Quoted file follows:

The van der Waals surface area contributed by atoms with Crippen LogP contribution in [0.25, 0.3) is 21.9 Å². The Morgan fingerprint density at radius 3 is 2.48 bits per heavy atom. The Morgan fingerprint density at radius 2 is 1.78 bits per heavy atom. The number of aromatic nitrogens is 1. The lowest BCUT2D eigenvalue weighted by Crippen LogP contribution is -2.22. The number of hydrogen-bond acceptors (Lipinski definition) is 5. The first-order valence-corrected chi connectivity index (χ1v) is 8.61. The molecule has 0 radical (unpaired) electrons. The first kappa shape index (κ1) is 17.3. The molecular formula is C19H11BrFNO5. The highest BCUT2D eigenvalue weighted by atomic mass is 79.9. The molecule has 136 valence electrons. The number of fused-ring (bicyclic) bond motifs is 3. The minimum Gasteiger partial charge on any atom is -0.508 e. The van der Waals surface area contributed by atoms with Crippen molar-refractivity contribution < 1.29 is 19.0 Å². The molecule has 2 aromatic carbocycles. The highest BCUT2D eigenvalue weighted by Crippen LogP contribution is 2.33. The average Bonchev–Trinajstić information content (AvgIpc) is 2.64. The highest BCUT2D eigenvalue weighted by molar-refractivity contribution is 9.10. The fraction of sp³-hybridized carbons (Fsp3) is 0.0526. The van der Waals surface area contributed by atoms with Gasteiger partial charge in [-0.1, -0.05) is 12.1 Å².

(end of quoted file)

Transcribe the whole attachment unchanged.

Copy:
The van der Waals surface area contributed by atoms with Crippen LogP contribution in [0.25, 0.3) is 21.9 Å². The Morgan fingerprint density at radius 3 is 2.48 bits per heavy atom. The Morgan fingerprint density at radius 2 is 1.78 bits per heavy atom. The number of aromatic nitrogens is 1. The lowest BCUT2D eigenvalue weighted by Crippen LogP contribution is -2.22. The number of hydrogen-bond acceptors (Lipinski definition) is 5. The first-order valence-corrected chi connectivity index (χ1v) is 8.61. The molecule has 0 radical (unpaired) electrons. The first kappa shape index (κ1) is 17.3. The molecular formula is C19H11BrFNO5. The highest BCUT2D eigenvalue weighted by atomic mass is 79.9. The molecule has 136 valence electrons. The number of fused-ring (bicyclic) bond motifs is 3. The minimum Gasteiger partial charge on any atom is -0.508 e. The van der Waals surface area contributed by atoms with Crippen molar-refractivity contribution < 1.29 is 19.0 Å². The molecule has 2 aromatic carbocycles. The highest BCUT2D eigenvalue weighted by Crippen LogP contribution is 2.33. The average Bonchev–Trinajstić information content (AvgIpc) is 2.64. The highest BCUT2D eigenvalue weighted by molar-refractivity contribution is 9.10. The fraction of sp³-hybridized carbons (Fsp3) is 0.0526. The van der Waals surface area contributed by atoms with Gasteiger partial charge in [-0.1, -0.05) is 12.1 Å².